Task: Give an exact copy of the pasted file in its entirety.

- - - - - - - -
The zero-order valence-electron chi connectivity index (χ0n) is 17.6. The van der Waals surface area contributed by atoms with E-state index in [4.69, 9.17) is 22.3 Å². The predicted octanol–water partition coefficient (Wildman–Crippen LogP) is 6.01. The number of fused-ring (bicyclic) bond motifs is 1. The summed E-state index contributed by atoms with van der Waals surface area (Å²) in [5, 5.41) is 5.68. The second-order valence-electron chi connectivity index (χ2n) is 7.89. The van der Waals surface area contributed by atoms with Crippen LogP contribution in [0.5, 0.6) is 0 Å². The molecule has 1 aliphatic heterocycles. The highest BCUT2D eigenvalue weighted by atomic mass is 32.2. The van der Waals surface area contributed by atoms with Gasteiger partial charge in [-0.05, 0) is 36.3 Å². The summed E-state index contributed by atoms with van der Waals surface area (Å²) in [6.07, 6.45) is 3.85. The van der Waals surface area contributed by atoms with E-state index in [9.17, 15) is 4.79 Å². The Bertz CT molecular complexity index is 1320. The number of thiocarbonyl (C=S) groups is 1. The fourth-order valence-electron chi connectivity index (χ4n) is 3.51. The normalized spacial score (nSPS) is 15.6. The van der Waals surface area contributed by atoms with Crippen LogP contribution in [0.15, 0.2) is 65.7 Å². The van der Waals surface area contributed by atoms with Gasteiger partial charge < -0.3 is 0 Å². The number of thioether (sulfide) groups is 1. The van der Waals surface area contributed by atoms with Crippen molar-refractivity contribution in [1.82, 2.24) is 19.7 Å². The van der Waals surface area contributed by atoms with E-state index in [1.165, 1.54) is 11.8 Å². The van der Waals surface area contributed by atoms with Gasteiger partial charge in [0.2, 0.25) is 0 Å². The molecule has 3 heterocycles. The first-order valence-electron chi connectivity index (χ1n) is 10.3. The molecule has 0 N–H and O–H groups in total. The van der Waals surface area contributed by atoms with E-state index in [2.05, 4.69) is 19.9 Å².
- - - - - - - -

The zero-order valence-electron chi connectivity index (χ0n) is 17.6. The van der Waals surface area contributed by atoms with E-state index in [4.69, 9.17) is 22.3 Å². The predicted octanol–water partition coefficient (Wildman–Crippen LogP) is 6.01. The number of fused-ring (bicyclic) bond motifs is 1. The summed E-state index contributed by atoms with van der Waals surface area (Å²) in [5, 5.41) is 5.68. The second-order valence-electron chi connectivity index (χ2n) is 7.89. The van der Waals surface area contributed by atoms with Crippen LogP contribution in [0.5, 0.6) is 0 Å². The molecule has 1 aliphatic heterocycles. The highest BCUT2D eigenvalue weighted by atomic mass is 32.2. The van der Waals surface area contributed by atoms with Gasteiger partial charge in [-0.05, 0) is 36.3 Å². The summed E-state index contributed by atoms with van der Waals surface area (Å²) in [6.07, 6.45) is 3.85. The van der Waals surface area contributed by atoms with E-state index in [9.17, 15) is 4.79 Å². The Bertz CT molecular complexity index is 1320. The number of thiocarbonyl (C=S) groups is 1. The fourth-order valence-electron chi connectivity index (χ4n) is 3.51. The normalized spacial score (nSPS) is 15.6. The van der Waals surface area contributed by atoms with Crippen LogP contribution in [0.15, 0.2) is 65.7 Å². The van der Waals surface area contributed by atoms with Gasteiger partial charge < -0.3 is 0 Å². The number of thioether (sulfide) groups is 1. The van der Waals surface area contributed by atoms with Crippen molar-refractivity contribution in [1.82, 2.24) is 19.7 Å². The van der Waals surface area contributed by atoms with E-state index in [1.165, 1.54) is 11.8 Å². The van der Waals surface area contributed by atoms with Gasteiger partial charge in [0.2, 0.25) is 0 Å². The molecule has 3 heterocycles. The first-order valence-electron chi connectivity index (χ1n) is 10.3. The molecule has 0 N–H and O–H groups in total. The van der Waals surface area contributed by atoms with E-state index in [2.05, 4.69) is 19.9 Å².